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Savoury Blue Cheese Pudding

Savoury Blue Cheese Pudding
The Three Lions Pub Novelty Hill & British Pantry, Redmond
from the KCTS 9 Chefs Secrets cookbook

If you’re in the mood for British food, head over to Redmond, where the British Pantry has been providing expats with a taste of home, and Masterpiece fans with an introduction to British delights, since 1978. This recipe is a staple at the Pantry.

  • 1 pound bread
  • 5 eggs
  • 1 1/2 cups cream
  • 2 cups whole milk
  • 10 ounces blue cheese crumbles
  • 1 cup green onions, chopped
  • 2 teaspoons rosemary
  • 1 teaspoon iodized salt
  • 1 teaspoon granulated garlic
  • 1 teaspoon white pepper
  • 1/4 teaspoon Worcestershire sauce

Cut bread into 1-inch strips; set aside. In a mixing bowl whisk eggs until scrambled, then combine with cream, milk, blue cheese, green onion, rosemary, salt, garlic, white pepper and Worcestershire. Whisk until thoroughly combined. Add bread to mixture and toss to coat the bread; let sit for 5 minutes.

Preheat oven to 350 degrees. In a greased 9 x 13-inch baking pan (or slightly smaller if you want a thicker pudding) place bread mixture and press the top down flat. Cover with plastic wrap, which keeps it moist, then foil, completely covering the plastic wrap. (The plastic will not melt, and prevents the pudding from sticking to the foil.) Place pan in oven and bake for 40 minutes. After 40 minutes remove foil and plastic and bake for another 6 minutes. Serve immediately or cool and serve later with a shoulder-tender filet, salmon or meat of your choice.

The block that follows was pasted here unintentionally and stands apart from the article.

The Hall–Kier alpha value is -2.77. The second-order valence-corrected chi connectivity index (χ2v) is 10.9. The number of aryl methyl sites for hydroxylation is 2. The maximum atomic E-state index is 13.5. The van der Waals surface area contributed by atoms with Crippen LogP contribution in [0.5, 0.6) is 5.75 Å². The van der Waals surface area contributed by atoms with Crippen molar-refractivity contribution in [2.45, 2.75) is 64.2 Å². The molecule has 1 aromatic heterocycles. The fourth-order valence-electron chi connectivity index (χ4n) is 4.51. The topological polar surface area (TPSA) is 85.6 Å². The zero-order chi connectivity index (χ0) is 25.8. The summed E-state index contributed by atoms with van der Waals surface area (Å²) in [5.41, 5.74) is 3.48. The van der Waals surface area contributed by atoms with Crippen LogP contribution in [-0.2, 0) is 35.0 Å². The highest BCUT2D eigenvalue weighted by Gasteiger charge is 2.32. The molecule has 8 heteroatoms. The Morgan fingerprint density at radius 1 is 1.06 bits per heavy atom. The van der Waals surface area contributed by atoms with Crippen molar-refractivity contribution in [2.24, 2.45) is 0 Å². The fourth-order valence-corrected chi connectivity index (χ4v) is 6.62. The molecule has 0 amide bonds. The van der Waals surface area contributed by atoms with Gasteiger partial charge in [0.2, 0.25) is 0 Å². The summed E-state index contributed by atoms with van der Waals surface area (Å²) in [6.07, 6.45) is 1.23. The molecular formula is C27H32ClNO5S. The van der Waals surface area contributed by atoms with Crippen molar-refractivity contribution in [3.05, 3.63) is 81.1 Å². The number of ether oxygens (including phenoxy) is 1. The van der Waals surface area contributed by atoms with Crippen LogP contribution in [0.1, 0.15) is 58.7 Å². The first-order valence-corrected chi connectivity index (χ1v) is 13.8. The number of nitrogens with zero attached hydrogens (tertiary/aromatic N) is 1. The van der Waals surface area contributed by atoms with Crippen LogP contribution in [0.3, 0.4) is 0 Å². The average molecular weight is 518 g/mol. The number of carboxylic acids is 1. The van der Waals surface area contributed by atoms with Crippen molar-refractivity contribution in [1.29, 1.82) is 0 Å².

Chef's Note: Use a less creamy, sharper blue cheese for this recipe. We use a Danish blue. You may use burger buns, crusty baguette or any leftover bread. Leftover burger buns make a nice soft pudding.

Science-y Note: Plastic wrap in the oven? We researched the use of plastic wrap in cooking, and, much to our surprise, it’s pretty common, especially in the restaurant biz. Here’s what we learned: The aluminum foil shields the dish from both the convection of hot air and infrared radiation in the oven. The thin foil doesn’t retain enough heat to get very hot. You can remove it with your bare hands, even from a 350-degree oven, and it doesn’t ever get hot enough to melt the plastic film underneath.
The plastic film prevents the escape of water vapor (steam), and keeps the dish moist, as well as preventing whatever you’re cooking from sticking to the foil. As the pudding cooks, the wet plastic film cannot get any hotter than 212 degrees, the temperature at which its ‘wetness’ boils away.


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There are so many of your recipes I would love to try. The only problem is I have a diabetic as well as someone else who counts calories. So there is no way I can try your recipes.

This one in particular I would have loved to try.